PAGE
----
I started off as a still life painter. It’s a great way to learn how to see and to paint. A person can see so many more colors from the real objects than one can from a photograph. One can set up a still life, and it’s there waiting for you each time you return. I found that not all people share the love of still life, so I branched out in my art.
I focused on portraiture. I took many classes and workshops and painted a portrait a day until I could do them well. Arlington County commissioned me to do Judge Wiggins when she retired from the Juvenile Courts. The portrait hangs at the Arlington County Courthouse. But portraiture is about pleasing the client and painting what the client wants. It’s not, necessarily, what the artist wants to paint. So I branched out again.
Next, I focused on landscapes since there is an infinite amount of subject matter to see wherever one goes. I especially liked the views of Georgetown and the Key Bridge as I would drive down the George Washington Parkway. Thus, I became know for my Key Bridge/Georgetown paintings. But I also gravitated to the urban landscape. I love the city scenes of people and cars going about their business with the beauty of the lights from the storefront windows and the stop lights and tail lights of cars.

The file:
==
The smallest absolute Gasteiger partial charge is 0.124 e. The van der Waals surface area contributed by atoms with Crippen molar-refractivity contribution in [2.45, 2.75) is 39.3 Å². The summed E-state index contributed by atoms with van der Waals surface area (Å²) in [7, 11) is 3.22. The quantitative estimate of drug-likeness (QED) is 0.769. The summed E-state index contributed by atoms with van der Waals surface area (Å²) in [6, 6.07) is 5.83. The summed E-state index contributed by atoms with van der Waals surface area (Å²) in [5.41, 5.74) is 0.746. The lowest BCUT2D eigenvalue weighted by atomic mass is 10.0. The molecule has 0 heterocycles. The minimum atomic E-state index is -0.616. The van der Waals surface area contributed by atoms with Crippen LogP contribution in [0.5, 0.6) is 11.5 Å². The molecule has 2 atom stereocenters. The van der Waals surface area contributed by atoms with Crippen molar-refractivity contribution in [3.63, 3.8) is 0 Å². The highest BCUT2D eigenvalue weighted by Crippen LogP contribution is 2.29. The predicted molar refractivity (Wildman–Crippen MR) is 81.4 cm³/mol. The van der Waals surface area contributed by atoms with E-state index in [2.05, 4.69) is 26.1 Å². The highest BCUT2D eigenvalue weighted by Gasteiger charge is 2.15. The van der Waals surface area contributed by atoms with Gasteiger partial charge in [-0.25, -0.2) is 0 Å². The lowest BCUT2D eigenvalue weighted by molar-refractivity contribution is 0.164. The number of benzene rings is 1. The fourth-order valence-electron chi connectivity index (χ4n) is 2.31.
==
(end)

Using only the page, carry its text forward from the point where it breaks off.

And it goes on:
Art is a lifetime of discovery. I always say, “if you aren’t growing , you are dying.” So I will continue my puzzle solving through painting ,and I will enjoy it every day that I do. I hope you enjoy my show here at Iona Gallery. My other work may be seen at Gallery Underground in Crystal City and Gallery Clarendon; both galleries are located in Arlington, VA.
You can view my portfolio at jmcelvany.blogspot.com.
J.Ford Huffman, artist
I create whole new worlds from old, found objects.
Then I invite you, the gallery visitor, to imagine the narratives for the mixed-media assemblages I call “little theaters.” I provide the composition. You may provide the story.
Some of my works are figurative. Some are abstract. Each is inspired by the shape and form of a found object. For example, pieces of found wood turn into skyscrapers in the two Metropolis-series sculptures in this exhibit.
I make drawings, photographic compositions, and the works you see here. Visualizing and executing work in three dimensions is enjoyable from development through completion.
In 2016, the National Building Museum commissioned a little theater, and my work is in private collections in the United States and in Japan and France. I designed the sets for two world-premiere plays at Oglebay Institute’s Towngate Theater in Wheeling, W.Va.
Besides the work here at Iona’s Lois and Richard England Gallery, I’ve one piece in a show through 11 November at the Athenaeum in Alexandria, Va., and 21 pieces at Watergate Gallery in Foggy Bottom through 21 September.